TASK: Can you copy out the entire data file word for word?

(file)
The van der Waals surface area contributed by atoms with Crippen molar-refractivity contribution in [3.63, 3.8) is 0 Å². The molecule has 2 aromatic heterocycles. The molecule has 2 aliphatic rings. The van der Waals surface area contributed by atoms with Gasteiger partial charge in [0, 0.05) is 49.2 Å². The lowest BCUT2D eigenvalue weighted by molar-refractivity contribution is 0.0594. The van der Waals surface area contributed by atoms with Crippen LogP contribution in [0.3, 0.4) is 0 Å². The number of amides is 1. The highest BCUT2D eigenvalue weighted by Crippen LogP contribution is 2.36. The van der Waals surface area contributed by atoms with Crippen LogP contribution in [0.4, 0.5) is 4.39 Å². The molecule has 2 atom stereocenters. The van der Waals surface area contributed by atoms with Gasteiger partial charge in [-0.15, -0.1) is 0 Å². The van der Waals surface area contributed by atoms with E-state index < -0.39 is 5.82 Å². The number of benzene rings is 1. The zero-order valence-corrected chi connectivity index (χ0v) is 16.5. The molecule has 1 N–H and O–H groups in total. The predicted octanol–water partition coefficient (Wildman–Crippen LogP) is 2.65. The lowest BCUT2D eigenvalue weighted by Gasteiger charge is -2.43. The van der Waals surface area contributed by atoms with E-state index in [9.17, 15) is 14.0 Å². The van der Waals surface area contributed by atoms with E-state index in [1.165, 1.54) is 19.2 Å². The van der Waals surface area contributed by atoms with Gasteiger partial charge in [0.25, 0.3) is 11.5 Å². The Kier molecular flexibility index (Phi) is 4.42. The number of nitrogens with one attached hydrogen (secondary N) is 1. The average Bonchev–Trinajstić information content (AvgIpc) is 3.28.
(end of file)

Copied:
The van der Waals surface area contributed by atoms with Crippen molar-refractivity contribution in [3.63, 3.8) is 0 Å². The molecule has 2 aromatic heterocycles. The molecule has 2 aliphatic rings. The van der Waals surface area contributed by atoms with Gasteiger partial charge in [0, 0.05) is 49.2 Å². The lowest BCUT2D eigenvalue weighted by molar-refractivity contribution is 0.0594. The van der Waals surface area contributed by atoms with Crippen LogP contribution in [0.3, 0.4) is 0 Å². The number of amides is 1. The highest BCUT2D eigenvalue weighted by Crippen LogP contribution is 2.36. The van der Waals surface area contributed by atoms with Crippen LogP contribution in [0.4, 0.5) is 4.39 Å². The molecule has 2 atom stereocenters. The van der Waals surface area contributed by atoms with Gasteiger partial charge in [-0.15, -0.1) is 0 Å². The van der Waals surface area contributed by atoms with E-state index < -0.39 is 5.82 Å². The number of benzene rings is 1. The zero-order valence-corrected chi connectivity index (χ0v) is 16.5. The molecule has 1 N–H and O–H groups in total. The predicted octanol–water partition coefficient (Wildman–Crippen LogP) is 2.65. The lowest BCUT2D eigenvalue weighted by Gasteiger charge is -2.43. The van der Waals surface area contributed by atoms with E-state index in [9.17, 15) is 14.0 Å². The van der Waals surface area contributed by atoms with E-state index in [1.165, 1.54) is 19.2 Å². The van der Waals surface area contributed by atoms with Gasteiger partial charge in [0.25, 0.3) is 11.5 Å². The Kier molecular flexibility index (Phi) is 4.42. The number of nitrogens with one attached hydrogen (secondary N) is 1. The average Bonchev–Trinajstić information content (AvgIpc) is 3.28.